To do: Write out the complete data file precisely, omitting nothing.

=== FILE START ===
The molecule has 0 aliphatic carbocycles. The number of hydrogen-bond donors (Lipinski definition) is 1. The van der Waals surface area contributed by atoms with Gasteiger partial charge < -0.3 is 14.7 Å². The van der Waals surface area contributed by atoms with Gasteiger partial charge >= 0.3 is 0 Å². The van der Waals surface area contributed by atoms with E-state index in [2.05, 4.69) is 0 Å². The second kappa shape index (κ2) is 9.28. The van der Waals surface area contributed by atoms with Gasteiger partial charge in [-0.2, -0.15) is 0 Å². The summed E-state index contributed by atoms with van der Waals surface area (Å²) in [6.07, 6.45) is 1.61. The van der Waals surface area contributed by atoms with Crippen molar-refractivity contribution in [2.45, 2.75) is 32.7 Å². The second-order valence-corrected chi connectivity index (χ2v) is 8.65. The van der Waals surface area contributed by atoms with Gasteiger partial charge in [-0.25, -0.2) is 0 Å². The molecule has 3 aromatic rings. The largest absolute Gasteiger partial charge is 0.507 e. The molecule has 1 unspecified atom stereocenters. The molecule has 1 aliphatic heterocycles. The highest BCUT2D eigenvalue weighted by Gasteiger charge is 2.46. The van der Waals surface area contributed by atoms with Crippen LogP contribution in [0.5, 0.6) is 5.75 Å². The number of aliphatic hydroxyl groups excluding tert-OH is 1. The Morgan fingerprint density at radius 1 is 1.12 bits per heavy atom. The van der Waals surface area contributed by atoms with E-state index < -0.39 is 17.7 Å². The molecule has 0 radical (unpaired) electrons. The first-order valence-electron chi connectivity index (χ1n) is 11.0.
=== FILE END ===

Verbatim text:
The molecule has 0 aliphatic carbocycles. The number of hydrogen-bond donors (Lipinski definition) is 1. The van der Waals surface area contributed by atoms with Gasteiger partial charge < -0.3 is 14.7 Å². The van der Waals surface area contributed by atoms with Gasteiger partial charge >= 0.3 is 0 Å². The van der Waals surface area contributed by atoms with E-state index in [2.05, 4.69) is 0 Å². The second kappa shape index (κ2) is 9.28. The van der Waals surface area contributed by atoms with Gasteiger partial charge in [-0.2, -0.15) is 0 Å². The summed E-state index contributed by atoms with van der Waals surface area (Å²) in [6.07, 6.45) is 1.61. The van der Waals surface area contributed by atoms with Crippen molar-refractivity contribution in [2.45, 2.75) is 32.7 Å². The second-order valence-corrected chi connectivity index (χ2v) is 8.65. The van der Waals surface area contributed by atoms with Gasteiger partial charge in [-0.25, -0.2) is 0 Å². The molecule has 3 aromatic rings. The largest absolute Gasteiger partial charge is 0.507 e. The molecule has 1 unspecified atom stereocenters. The molecule has 1 aliphatic heterocycles. The highest BCUT2D eigenvalue weighted by Gasteiger charge is 2.46. The van der Waals surface area contributed by atoms with Crippen LogP contribution in [0.5, 0.6) is 5.75 Å². The number of aliphatic hydroxyl groups excluding tert-OH is 1. The Morgan fingerprint density at radius 1 is 1.12 bits per heavy atom. The van der Waals surface area contributed by atoms with E-state index < -0.39 is 17.7 Å². The molecule has 0 radical (unpaired) electrons. The first-order valence-electron chi connectivity index (χ1n) is 11.0.